Isabella I

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Isabella I


Isabella the Catholic,

1451–1504, Spanish queen of Castile and León (1474–1504), daughter of John II of Castile. In 1469 she married Ferdinand of Aragón (later King Ferdinand IIFerdinand II
or Ferdinand the Catholic,
1452–1516, king of Aragón (1479–1516), king of Castile and León (as Ferdinand V, 1474–1504), king of Sicily (1468–1516), and king of Naples (1504–16).
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 of Aragón and Ferdinand V of Castile). At the death (1474) of her half-brother Henry IVHenry IV,
1425–74, Spanish king of Castile and León (1454–74), son and successor of John II. His weakness opened the way to civil strife and anarchy. The Castilian nobles refused to recognize Henry's alleged daughter Juana la Beltraneja as his heiress and
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 of Castile, the succession to Castile was contested between Isabella and Juana la BeltranejaJuana la Beltraneja
, 1462–1530, Castilian princess, daughter of Juana of Portugal, queen of Henry IV of Castile. Her paternity was generally attributed to the court favorite Beltrán de la Cueva, whence her name.
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, who was supported by Alfonso VAlfonso V,
1432–81, king of Portugal (1438–81), son of Duarte and Queen Leonor. During his minority there was a struggle for the regency between the queen mother and Alfonso's uncle, Dom Pedro, duke of Coimbra.
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 of Portugal. The civil war ended with Isabella's victory in 1479, the year in which Ferdinand became king of Aragón. Isabella and Ferdinand, known as the Catholic kings, ruled Castile and Aragón jointly. Although the union of their crowns was personal rather than institutional, their reign in effect marked the beginning of the unified Spanish kingdom. Isabella's principal aim was to assert royal authority over the lawless Castilian nobility. To this end she revived the medieval hermandadhermandad
[Span.,=brotherhood], a peacekeeping association of armed individuals, a characteristic of municipal life in medieval Spain, especially in Castile. Hermandades are known to have existed as early as the 12th cent.
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 and confiscated the lands of many magnates. She also took over the administration of the holdings of the powerful religious military orders (by making Ferdinand their grand master) and established the InquisitionInquisition
, tribunal of the Roman Catholic Church established for the investigation of heresy. The Medieval Inquisition

In the early Middle Ages investigation of heresy was a duty of the bishops.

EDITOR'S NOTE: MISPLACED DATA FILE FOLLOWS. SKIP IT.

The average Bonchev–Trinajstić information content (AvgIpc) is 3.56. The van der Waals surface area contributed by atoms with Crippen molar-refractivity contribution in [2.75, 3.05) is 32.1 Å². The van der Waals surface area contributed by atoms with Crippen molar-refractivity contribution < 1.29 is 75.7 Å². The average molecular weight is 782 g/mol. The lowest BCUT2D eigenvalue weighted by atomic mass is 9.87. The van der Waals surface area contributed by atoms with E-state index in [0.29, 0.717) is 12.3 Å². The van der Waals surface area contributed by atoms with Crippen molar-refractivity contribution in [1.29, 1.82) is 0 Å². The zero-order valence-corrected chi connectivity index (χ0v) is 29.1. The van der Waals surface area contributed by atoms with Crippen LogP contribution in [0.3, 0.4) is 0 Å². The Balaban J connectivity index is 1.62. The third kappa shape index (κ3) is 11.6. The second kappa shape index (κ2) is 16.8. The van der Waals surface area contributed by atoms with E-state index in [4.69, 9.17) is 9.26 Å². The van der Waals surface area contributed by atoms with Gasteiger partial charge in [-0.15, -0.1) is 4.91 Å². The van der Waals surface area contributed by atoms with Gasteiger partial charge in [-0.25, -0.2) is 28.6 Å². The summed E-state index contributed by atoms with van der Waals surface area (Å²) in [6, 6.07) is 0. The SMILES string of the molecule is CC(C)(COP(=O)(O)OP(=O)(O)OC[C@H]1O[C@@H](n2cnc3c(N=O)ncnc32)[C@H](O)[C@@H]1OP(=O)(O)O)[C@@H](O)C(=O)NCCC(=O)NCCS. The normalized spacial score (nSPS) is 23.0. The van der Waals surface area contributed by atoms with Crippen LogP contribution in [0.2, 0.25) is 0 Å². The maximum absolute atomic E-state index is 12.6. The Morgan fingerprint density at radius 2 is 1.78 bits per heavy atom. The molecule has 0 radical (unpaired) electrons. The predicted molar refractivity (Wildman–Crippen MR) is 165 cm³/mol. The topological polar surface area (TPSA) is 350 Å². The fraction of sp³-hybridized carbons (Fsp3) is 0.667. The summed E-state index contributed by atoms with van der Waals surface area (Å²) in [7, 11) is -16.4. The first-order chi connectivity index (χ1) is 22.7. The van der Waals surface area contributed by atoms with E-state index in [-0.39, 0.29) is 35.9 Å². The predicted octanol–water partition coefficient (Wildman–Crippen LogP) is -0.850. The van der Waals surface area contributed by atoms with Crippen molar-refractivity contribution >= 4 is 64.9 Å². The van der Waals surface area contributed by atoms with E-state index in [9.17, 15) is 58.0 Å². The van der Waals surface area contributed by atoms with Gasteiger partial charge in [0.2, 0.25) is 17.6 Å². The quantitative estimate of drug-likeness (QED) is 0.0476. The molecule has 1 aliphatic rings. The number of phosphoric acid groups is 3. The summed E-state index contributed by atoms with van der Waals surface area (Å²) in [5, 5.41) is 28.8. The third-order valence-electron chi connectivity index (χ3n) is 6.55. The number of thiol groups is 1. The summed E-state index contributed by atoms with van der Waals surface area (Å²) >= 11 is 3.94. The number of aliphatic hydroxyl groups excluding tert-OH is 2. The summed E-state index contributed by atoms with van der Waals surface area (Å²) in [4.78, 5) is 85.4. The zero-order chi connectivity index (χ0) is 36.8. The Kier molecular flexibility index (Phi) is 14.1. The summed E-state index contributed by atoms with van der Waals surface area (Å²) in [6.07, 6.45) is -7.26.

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 under royal control. She was a prime mover in the expulsion (1492) of the Jews from Spain, the conquest (1492) of Granada, and the forced conversion of the Moors. She showed foresight in her patronage of Christopher ColumbusColumbus, Christopher,
Ital. Cristoforo Colombo , Span. Cristóbal Colón , 1451–1506, European explorer, b. Genoa, Italy. Early Years
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. The Catholic kings furthered learning and the arts and promoted great building activity. The style of the period is called isabelino after the queen; it combines Gothic, Mudejar, and Renaissance features. Isabella bequeathed Castile to her daughter JoannaJoanna
(Joanna the Mad), 1479–1555, Spanish queen of Castile and León (1504–55), daughter of Ferdinand II and Isabella I. She succeeded to Castile and León at the death of her mother.
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, with Ferdinand as regent.


See biographies by I. L. Plunket (1915), W. T. Walsh (1987), and K. Downey (2014); W. H. Prescott, History of the Reign of Ferdinand and Isabella the Catholic (3 vol., 1838; abr. ed. 1962); J. H. Mariéjol, The Spain of Ferdinand and Isabella (1892, tr. 1961); R. B. Merriman, The Rise of the Spanish Empire, Vol. II (1918, repr. 1962); J. H. Elliott, Imperial Spain: 1469–1716 (1963).

The Columbia Electronic Encyclopedia™ Copyright © 2013, Columbia University Press. Licensed from Columbia University Press. All rights reserved.
The following article is from The Great Soviet Encyclopedia (1979). It might be outdated or ideologically biased.

Isabella I


Born Apr. 22, 1451, in Madrigal; died Nov. 26, 1504, in Medina del Campo. Queen of Castile from 1474. Daughter of King John II.

Isabella’s marriage in 1469 to Ferdinand of Aragon, who became the king of Aragon in 1479, led to the dynastic union of Castile and Aragon (in fact, to the unification of Spain). Isabella broke the resistance of the feudal aristocracy with the help of the league of cities (hermandad). She subsequently restricted city liberties, laying the foundation for the system of centralized administration. With the capture of Granada, the Reconquista was completed under Isabella. Columbus’ expedition was equipped during her reign. Isabella’s religious policy was notable for its fanaticism and included the establishment of the Inquisition in 1480, the expulsion of the Jews in 1492, and the forcible conversion of the Arabs to Christianity.

The Great Soviet Encyclopedia, 3rd Edition (1970-1979). © 2010 The Gale Group, Inc. All rights reserved.

Isabella I

known as Isabella the Catholic. 1451--1504, queen of Castile (1474--1504) and, with her husband, Ferdinand V, joint ruler of Castile and Aragon (1479--1504)
Collins Discovery Encyclopedia, 1st edition © HarperCollins Publishers 2005
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